The malaria parasite protects itself by building resistance against the last-line in antimalarial medications, researchers have discovered a new treatment that reduces the resistance of the parasite.
University of Melbourne's research shows that anti-malarial drugs known as artemisinins may function by chemically damaging the malaria parasite's proteins, causing them to activate a cellular stress response. Parasites resistant to artemisinins have developed a more vigorous stress response, making them impervious to the normal drug treatments.
However, it appears that with prolonged artemisinin treatment, even this improved stress response can be overwhelmed, leading to parasite clearance, suggesting that extending artemisinin treatment or co-administering drugs that target the stress response can overcome drug resistance.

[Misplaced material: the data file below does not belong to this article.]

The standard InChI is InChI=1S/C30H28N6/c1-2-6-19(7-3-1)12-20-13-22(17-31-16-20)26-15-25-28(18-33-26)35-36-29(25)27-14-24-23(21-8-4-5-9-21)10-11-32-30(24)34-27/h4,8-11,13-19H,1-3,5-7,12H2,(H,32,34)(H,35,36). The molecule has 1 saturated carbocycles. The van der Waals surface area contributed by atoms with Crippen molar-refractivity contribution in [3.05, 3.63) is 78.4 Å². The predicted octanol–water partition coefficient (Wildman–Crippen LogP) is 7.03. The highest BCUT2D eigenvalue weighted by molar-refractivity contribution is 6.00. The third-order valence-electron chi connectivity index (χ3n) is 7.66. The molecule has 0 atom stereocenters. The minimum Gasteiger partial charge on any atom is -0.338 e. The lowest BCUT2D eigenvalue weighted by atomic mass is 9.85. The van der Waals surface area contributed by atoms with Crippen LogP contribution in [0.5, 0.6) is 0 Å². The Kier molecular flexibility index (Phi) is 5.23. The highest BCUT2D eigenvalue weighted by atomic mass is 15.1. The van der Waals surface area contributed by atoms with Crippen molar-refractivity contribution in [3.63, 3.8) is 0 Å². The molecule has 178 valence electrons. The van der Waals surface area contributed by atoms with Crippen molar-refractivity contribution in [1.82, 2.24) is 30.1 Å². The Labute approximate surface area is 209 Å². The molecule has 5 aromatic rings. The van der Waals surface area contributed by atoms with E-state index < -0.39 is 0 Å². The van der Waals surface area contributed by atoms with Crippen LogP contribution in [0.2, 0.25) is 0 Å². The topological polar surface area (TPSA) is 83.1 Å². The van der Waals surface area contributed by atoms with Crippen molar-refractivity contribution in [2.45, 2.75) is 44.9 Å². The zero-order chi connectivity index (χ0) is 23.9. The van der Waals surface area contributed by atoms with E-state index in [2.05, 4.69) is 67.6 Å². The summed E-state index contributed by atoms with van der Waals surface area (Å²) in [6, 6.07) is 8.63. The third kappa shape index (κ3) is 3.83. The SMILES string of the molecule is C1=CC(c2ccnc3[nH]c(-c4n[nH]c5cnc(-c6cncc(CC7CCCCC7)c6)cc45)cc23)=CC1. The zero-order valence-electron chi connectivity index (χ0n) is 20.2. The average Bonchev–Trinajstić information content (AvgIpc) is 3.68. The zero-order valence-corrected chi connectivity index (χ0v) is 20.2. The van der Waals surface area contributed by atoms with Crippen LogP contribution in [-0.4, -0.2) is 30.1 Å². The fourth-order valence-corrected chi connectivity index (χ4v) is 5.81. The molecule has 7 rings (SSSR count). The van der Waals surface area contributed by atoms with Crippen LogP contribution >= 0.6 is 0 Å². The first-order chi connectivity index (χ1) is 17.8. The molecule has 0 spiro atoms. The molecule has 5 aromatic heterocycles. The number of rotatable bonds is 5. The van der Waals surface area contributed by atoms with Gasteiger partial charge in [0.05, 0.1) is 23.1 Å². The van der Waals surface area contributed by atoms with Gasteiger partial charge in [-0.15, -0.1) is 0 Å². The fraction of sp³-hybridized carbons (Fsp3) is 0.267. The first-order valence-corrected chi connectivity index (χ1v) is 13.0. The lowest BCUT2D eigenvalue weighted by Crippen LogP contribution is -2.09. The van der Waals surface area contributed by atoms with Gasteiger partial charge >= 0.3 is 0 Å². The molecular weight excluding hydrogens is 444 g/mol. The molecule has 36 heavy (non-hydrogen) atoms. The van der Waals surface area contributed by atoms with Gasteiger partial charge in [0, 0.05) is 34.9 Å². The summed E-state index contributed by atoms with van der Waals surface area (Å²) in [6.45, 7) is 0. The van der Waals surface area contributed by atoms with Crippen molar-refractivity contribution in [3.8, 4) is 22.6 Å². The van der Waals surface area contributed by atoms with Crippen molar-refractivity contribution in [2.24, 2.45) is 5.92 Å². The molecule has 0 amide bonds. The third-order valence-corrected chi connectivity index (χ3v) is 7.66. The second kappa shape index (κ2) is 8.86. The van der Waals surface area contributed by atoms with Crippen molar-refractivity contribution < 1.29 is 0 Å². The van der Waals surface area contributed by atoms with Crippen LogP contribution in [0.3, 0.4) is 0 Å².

Lead researcher Leann Tilley, working with colleagues from Thailand, Singapore and the USA, demonstrates that resistant strains of Plasmodium falciparum sourced from the Pailin region of Cambodia can be made susceptible to artemisinin treatment either through extended drug treatment or through a combination therapy of artemisinins and clinically-used proteasome inhibitors.
Tilley added that their detailed kinetic observations are used to develop a mathematical model that allows, for the first time, a simulation of parasite responses to artemisinin chemotherapy in patients and this model can be used in a clinical setting to assess whether parasite strains have developed artemisinin resistance to a level that will cause clinical failures, thus improving detection and treatment options.
The study appears in the open access journal PLOS Biology.